This review synthetizes the role of salamanders in aquatic energy flow pathways, pointing out their crucial role in ecosystem functioning as promoters of vertical and lateral energy flows. The role of salamanders in the vertical dimension accepts the view that salamanders promote energy flow among trophic levels, mobilizing energy and nutrients from aquatic invertebrates up to salamanders, but also efficiently converting ingested prey into tissue biomass to become a profitable resource for higher trophic levels (Figure 1). The lateral dimension represents the processes by which energy and nutrients are transferred between aquatic and terrestrial habitats, as well as within trophic levels promoted by cannibalism and intraguild predation in aquatic ecosystems.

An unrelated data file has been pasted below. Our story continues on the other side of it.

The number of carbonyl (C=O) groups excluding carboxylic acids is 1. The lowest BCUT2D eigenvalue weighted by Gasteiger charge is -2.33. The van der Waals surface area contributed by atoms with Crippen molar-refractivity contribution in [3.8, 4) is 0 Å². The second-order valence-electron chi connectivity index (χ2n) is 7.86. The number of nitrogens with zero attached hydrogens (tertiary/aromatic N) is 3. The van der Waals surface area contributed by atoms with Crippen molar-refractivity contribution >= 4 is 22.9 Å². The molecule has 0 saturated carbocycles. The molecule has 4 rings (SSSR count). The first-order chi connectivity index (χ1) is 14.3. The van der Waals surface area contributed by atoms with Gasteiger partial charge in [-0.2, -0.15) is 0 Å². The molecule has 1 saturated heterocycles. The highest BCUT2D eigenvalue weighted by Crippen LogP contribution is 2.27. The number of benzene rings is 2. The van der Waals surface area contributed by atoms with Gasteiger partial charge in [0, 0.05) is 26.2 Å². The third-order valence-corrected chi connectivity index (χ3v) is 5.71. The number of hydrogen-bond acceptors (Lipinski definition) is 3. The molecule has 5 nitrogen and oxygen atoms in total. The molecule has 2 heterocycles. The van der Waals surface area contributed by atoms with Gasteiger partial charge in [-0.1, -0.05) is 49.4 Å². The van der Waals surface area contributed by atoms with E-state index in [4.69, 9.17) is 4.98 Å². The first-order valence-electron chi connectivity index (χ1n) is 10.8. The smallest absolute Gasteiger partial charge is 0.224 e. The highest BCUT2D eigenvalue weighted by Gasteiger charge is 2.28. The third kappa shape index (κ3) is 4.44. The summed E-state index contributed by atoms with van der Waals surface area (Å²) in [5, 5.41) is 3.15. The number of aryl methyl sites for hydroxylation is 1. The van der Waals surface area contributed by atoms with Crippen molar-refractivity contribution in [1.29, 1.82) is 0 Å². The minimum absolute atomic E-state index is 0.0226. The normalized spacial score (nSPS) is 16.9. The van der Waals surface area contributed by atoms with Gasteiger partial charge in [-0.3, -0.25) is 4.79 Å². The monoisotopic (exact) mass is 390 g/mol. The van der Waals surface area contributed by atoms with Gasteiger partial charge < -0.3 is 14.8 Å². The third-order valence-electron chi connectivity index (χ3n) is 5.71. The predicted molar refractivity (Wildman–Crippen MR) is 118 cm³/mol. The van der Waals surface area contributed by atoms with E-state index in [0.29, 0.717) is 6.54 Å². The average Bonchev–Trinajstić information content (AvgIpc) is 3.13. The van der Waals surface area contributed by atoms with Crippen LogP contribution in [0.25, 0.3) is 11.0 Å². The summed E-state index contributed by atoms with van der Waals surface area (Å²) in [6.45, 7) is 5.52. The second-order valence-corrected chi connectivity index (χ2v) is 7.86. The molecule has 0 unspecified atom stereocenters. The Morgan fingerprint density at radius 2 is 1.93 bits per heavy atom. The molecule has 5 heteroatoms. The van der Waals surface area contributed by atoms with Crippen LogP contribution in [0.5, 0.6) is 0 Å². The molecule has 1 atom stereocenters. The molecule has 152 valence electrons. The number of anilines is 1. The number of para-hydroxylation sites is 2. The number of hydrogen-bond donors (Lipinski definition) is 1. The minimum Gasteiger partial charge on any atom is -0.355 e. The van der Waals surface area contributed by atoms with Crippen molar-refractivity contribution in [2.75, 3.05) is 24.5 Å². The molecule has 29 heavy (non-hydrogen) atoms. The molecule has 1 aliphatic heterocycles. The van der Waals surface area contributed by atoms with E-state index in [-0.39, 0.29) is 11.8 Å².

Despite research progress on the trophic ecology of salamanders, our knowledge and understanding mostly come from local geographic zones and single model organisms; thus, future research needs to be set in a broad ecological framework to answer global research questions. Studies focusing on the role of salamanders in energy flow pathways will need to be extended to the whole life cycle and ecosystem (aquatic and terrestrial) dimensions to be accepted as a general theory, representing a particularly promising area for future research. An additional promising avenue could be the exploration of global patterns in the trophic ecology of salamanders. In this regard, because high-level salamander phylogenies reflecting the link between diet and morphology (tooth shapes and dentition patterns) are available [126], further studies that integrate geographical and evolutionary frameworks into the feeding and dietary specialization of salamanders are required (see Rabosky et al. [127] for an example using fish as model organisms) to identify the basis of global patterns. Another fruitful area for future research could be exploration of the trophic efficiency of salamanders between trophic levels (i.e., between aquatic invertebrates and apex predators via salamanders as mid-level vertebrate predators). Future studies will likely reveal whether the role of salamanders in energy flow pathways varies geographically along ecosystem (aquatic and terrestrial) or latitudinal dimensions, generating novel insights into the implications of salamanders for communities and ecosystem processes and functioning at global scales.